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simony

simony (sĬm´ənē), in canon law, buying or selling of any spiritual benefit or office. The name is derived from Simon Magus, who tried to buy the gifts of the Holy Spirit from St. Peter (Acts 8). Simony is a very grave sin, and ecclesiastics who commit it may be excommunicated. The temporal price may be one of many kinds, e.g., money or high office. What is sold may be the performance of a sacrament or any other spiritual service; it is also simony to sell a benefice or endowment or other temporality to which anything spiritual is attached. Because of the frequency of simony at times in the history of the Roman Catholic Church, the legislation of the church is very strict; e.g., simony in the election of a pope invalidates the election (law of Julius II, 1503); no priest may ask for a baptismal fee in any way; and Mass stipends are fixed by the bishop and are governed by the expense of the Mass and the necessities of the priest. Since the Council of Trent the sale of indulgences is prohibited in any form, and no blessed article may be sold as blessed. The prevalence of simony was most important in bringing about the 11th-century papal reform movement.

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simony

si·mo·ny / ˈsīmənē; ˈsi-/ • n. chiefly hist. the buying or selling of ecclesiastical privileges, for example pardons or benefices. DERIVATIVES: si·mo·ni·ac / sīˈmōnēˌak; si-/ adj. & n. si·mo·ni·a·cal / ˌsīməˈnīəkəl; si-/ adj.

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simony

simony. Although particularly associated with the purchase of preferment or office in the church, simony is strictly the acquisition by financial means of any spiritual benefit. The name comes from that of Simon Magus, recorded in Acts 8. Consistently denounced by councils of the church throughout the centuries, it has remained a temptation not universally resisted.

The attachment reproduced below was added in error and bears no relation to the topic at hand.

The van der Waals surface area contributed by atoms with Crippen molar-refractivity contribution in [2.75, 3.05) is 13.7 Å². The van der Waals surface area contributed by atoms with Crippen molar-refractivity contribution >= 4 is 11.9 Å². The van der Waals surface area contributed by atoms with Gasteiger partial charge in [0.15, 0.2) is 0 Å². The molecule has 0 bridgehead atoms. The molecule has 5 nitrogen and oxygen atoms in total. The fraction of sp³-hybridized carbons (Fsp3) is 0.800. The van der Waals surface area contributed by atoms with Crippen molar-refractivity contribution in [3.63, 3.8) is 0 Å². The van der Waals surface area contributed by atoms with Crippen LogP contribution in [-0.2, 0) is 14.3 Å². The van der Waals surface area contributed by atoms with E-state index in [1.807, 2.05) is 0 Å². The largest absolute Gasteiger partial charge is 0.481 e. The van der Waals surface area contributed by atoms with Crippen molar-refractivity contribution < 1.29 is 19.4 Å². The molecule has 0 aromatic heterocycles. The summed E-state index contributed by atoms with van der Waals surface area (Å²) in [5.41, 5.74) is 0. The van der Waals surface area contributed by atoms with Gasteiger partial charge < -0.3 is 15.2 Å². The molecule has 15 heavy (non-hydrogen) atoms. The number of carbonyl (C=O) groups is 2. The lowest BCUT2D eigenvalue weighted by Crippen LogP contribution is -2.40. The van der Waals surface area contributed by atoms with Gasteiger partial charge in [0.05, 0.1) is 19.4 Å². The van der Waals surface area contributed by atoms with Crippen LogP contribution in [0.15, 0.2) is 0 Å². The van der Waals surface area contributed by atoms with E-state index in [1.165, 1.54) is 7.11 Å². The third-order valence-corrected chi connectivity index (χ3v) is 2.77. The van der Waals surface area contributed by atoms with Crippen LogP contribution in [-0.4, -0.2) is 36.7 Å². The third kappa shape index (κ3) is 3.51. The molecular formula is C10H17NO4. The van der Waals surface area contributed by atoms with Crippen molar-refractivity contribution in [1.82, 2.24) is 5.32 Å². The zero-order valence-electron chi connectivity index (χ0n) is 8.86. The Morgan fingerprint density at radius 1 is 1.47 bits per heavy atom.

Revd Dr John R. Guy

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simony

simony XIII. — (O)F. simonie — late L. simōnia, f. name of Simon Magus in allusion to his offer of money to the Apostles Peter and John for the gift of conferring the Holy Ghost (Acts 8: 18, 19); see -Y2.
So simoniac XIV (sb.; adj. XVII). — (O)F. simoniaque or medL. simoniacus. simoniacal (-AL1) XVI.

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simony

simony the buying or selling of ecclesiastical privileges, for example pardons or benefices, from the name of Simon Magus, in reference to his attempt to buy the power of the Holy Spirit from Peter and Paul.

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Simony

Simony. From the action of Simon Magus in Acts 8. 18–24, the purchase or sale of spiritual things, and specifically of an ecclesiastical benefice or preferment.

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simony

simonyLéonie, peony •Tierney •Briony, bryony, Hermione •tourney • ebony • Albany •chalcedony • Alderney •Persephone, Stephanie, telephony •antiphony, epiphany, polyphony, tiffany •symphony •cacophony, homophony, theophany, Zoffany •euphony • agony • garganey •Antigone •cosmogony, mahogany, theogony •balcony • Gascony • Tuscany •calumny •felony, Melanie, miscellany •villainy • colony •Chamonix, salmony, scammony, Tammany •harmony •anemone, Emeny, hegemony, lemony, Yemeni •alimony, palimony •agrimony • acrimony •matrimony, patrimony •ceremony • parsimony • antimony •sanctimony • testimony • simony •Romany • Germany • threepenny •timpani • sixpenny • tuppenny •accompany, company •barony • saffrony • tyranny •synchrony • irony • saxony • cushiony •Anthony • betony •Brittany, dittany, litany •botany, cottony, monotony •gluttony, muttony •Bethany • oniony • raisiny •attorney, Burney, Czerny, Ernie, ferny, gurney, journey, Verny

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